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Ophthalmic Physiol Opt. 2004 Nov;24(6):600-6.

Normative contrast sensitivity values for the back-lit Melbourne Edge Test and the effect of visual impairment.

Author information

1
Neuroscience Research Institute, School of Life and Health Sciences, Aston University, Birmingham, UK. f.eperjesi@aston.ac.uk

Abstract

BACKGROUND:

The Melbourne Edge Test (MET) is a portable forced-choice edge detection contrast sensitivity (CS) test. The original externally illuminated paper test has been superseded by a backlit version. The aim of this study was to establish normative values for age and to assess change with visual impairment.

METHOD:

The MET was administered to 168 people with normal vision (18-93 years old) and 93 patients with visual impairment (39-97 years old). Distance visual acuity (VA) was measured with a log MAR chart.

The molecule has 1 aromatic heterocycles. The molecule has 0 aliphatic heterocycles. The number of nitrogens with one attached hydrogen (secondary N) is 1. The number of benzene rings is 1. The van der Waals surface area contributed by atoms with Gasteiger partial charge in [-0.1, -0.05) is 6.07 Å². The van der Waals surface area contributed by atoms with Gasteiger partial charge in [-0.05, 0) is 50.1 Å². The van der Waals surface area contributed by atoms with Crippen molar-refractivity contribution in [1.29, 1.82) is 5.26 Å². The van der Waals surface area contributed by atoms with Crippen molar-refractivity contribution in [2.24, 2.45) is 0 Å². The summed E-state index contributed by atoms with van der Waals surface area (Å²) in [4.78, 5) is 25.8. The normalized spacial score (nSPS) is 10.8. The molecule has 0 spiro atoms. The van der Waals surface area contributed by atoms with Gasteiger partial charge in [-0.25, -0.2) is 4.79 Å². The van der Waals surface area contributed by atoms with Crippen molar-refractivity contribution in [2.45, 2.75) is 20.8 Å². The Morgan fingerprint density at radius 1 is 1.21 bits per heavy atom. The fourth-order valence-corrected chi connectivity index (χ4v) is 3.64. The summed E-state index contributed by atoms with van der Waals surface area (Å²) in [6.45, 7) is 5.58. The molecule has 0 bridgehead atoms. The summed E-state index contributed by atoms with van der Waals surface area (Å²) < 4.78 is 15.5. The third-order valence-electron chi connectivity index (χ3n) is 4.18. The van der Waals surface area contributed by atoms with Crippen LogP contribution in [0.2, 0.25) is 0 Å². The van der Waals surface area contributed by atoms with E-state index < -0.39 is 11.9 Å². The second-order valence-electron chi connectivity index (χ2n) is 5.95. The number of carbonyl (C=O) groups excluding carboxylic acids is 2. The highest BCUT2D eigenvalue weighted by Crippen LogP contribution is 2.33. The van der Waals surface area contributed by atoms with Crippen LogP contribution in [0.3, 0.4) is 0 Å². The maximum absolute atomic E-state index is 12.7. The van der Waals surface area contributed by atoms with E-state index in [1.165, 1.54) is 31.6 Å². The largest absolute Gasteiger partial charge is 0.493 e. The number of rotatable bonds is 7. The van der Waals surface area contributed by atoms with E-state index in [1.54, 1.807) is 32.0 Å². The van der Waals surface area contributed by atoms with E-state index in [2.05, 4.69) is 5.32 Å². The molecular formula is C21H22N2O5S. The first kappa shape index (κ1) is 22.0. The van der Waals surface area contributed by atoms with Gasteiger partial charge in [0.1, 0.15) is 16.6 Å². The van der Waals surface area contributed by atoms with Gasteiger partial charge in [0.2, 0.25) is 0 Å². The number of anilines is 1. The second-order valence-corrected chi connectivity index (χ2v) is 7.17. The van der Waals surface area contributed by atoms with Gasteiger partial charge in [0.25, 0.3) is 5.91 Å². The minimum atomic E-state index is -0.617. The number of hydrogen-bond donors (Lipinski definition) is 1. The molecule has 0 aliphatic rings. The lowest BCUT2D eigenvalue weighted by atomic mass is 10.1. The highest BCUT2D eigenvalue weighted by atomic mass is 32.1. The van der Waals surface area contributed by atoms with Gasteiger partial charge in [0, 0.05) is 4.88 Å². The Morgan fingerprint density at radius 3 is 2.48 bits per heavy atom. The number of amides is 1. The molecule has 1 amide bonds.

RESULTS:

In those eyes without disease, MET CS was stable until the age of 50 years (23.8 +/- 0.7 dB) after which it decreased at a rate of approximately 1.5 dB per decade. Compared with normative values, people with low vision were found to have significantly reduced CS, which could not be totally accounted for by reduced VA.

CONCLUSIONS:

The MET provides a quick and easy measure of CS, which highlights a reduction in visual function that may not be detectable using VA measurements.

[Indexed for MEDLINE]

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